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Find the real responders and improve the outcome of awake prone positioning
Critical Care volume 25, Article number: 242 (2021)
We read with great interest of the report by Rosen and colleagues  about the effect of awake prone positioning (APP) on intubation rate among patients with moderate to severe hypoxemic respiratory failure (HRF) due to COVID-19. They identified a implemented protocol for APP increased duration of prone positioning, but did not reduce the rate of intubation compared to standard care. From our point of view, some details about whether APP could decrease intubation in patients with HRF due to COVID-19 need to be further clarified.
First, in Rosen’s study , the patient in standard care group also received a median prone duration of 3.4 h compared with 9.0 h per day in the prone group, which means that the real intervention factor they investigated was whether a prolonged APP could further decrease intubation rate. Therefore, it may be more appropriate to draw a conclusion that prolonged APP did not reduce the rate of intubation in patients with HRF due to COVID-19.
Second, Rosen and colleagues  reported a 33% intubation rate in both groups, which is much lower than that reported in two other studies [2, 3] with similar baseline characteristics, degree of respiratory failure but shorter APP duration (41% and 49% in the control group and 40% and 58% in the prone group) compared with their investigation. Based on this data, could we speculate that prolonged APP does decrease the intubation rate?
Third, in Rosen’s study , most patients were put on APP when they were supported with noninvasive ventilation, which is a higher level support than high flow nasal canula (HFNC) . This may indicate that they use the APP more like a “rescue” therapy rather than an “adjunctive” therapy in a late stage of ARF, which may get less response to APP and therefore less difference in intubation rate.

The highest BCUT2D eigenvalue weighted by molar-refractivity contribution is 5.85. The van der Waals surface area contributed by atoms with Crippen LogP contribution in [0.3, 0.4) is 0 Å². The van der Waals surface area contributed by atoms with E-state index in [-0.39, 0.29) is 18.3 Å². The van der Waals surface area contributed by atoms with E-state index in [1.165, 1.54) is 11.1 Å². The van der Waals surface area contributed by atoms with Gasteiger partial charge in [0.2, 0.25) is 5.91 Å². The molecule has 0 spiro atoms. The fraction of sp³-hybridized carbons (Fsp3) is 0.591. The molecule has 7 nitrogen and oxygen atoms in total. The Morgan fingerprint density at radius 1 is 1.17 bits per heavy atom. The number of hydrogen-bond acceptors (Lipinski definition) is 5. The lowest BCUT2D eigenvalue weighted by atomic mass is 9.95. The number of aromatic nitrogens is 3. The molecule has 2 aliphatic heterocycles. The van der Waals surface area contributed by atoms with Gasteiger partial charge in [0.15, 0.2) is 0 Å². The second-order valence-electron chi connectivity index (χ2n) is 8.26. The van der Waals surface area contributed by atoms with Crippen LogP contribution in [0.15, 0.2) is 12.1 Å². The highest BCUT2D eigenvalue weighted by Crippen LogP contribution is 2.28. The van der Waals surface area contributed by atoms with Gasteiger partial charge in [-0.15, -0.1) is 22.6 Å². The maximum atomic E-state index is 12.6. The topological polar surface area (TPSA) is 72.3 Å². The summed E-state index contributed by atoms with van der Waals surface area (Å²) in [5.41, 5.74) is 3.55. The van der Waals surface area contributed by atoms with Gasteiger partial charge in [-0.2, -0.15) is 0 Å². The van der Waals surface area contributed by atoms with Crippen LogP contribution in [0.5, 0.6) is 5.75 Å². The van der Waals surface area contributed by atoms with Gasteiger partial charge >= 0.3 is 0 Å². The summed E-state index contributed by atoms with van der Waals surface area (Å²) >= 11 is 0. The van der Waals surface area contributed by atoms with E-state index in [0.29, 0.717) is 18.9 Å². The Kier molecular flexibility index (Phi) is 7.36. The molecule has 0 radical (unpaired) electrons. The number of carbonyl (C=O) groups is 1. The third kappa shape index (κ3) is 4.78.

In summary, combining this lack of accuracy of comparison of APP and non-APP patients, and the possibly late initiation of APP in the moderate to severe ARF COVID-19 patients, a priori chance of finding a difference in intubation was low and may explain the negative findings for the APP. And further analysis with data from comparison of non-APP populations and prolonged APP group, especially in patients support with HFNC and prolonged APP, is needed for a more settled conclusion.
Availability of data and materials
Rosen J, von Oelreich E, Fors D, Jonsson Fagerlund M, Taxbro K, Skorup P, Eby L, Campoccia Jalde F, Johansson N, Bergstrom G, et al. Awake prone positioning in patients with hypoxemic respiratory failure due to COVID-19: the PROFLO multicenter randomized clinical trial. Crit Care. 2021;25(1):209.
Ferrando C, Mellado-Artigas R, Gea A, Arruti E, Aldecoa C, Adalia R, Ramasco F, Monedero P, Maseda E, Tamayo G, et al. Awake prone positioning does not reduce the risk of intubation in COVID-19 treated with high-flow nasal oxygen therapy: a multicenter, adjusted cohort study. Crit Care. 2020;24(1):597.
Padrao EMH, Valente FS, Besen B, Rahhal H, Mesquita PS, de Alencar JCG, da Costa MGP, Wanderley APB, Emerenciano DL, Bortoleto FM, et al. Awake prone positioning in COVID-19 hypoxemic respiratory failure: exploratory findings in a single-center retrospective cohort study. Acad Emerg Med. 2020;27(12):1249–59.
Ding L, Wang L, Ma W, He H. Efficacy and safety of early prone positioning combined with HFNC or NIV in moderate to severe ARDS: a multi-center prospective cohort study. Crit Care. 2020;24(1):28.
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Comment on: Jacob Rosén, Erik von Oelreich, Diddi Fors, Malin Jonsson Fagerlund, Knut Taxbro, Paul Skorup, Ludvig Eby, Francesca Campoccia Jalde, Niclas Johansson, Gustav Bergström, Peter Frykholm, PROFLO Study Group. Awake prone positioning in patients with hypoxemic respiratory failure due to COVID-19: the PROFLO multicenter randomized clinical trial. Crit Care. 2021, 25:209. (https://doi.org/10.1186/s13054-021-03602-9. Published on: 14 June 2021).
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Wang, H., He, H. Find the real responders and improve the outcome of awake prone positioning. Crit Care 25, 242 (2021). https://doi.org/10.1186/s13054-021-03663-w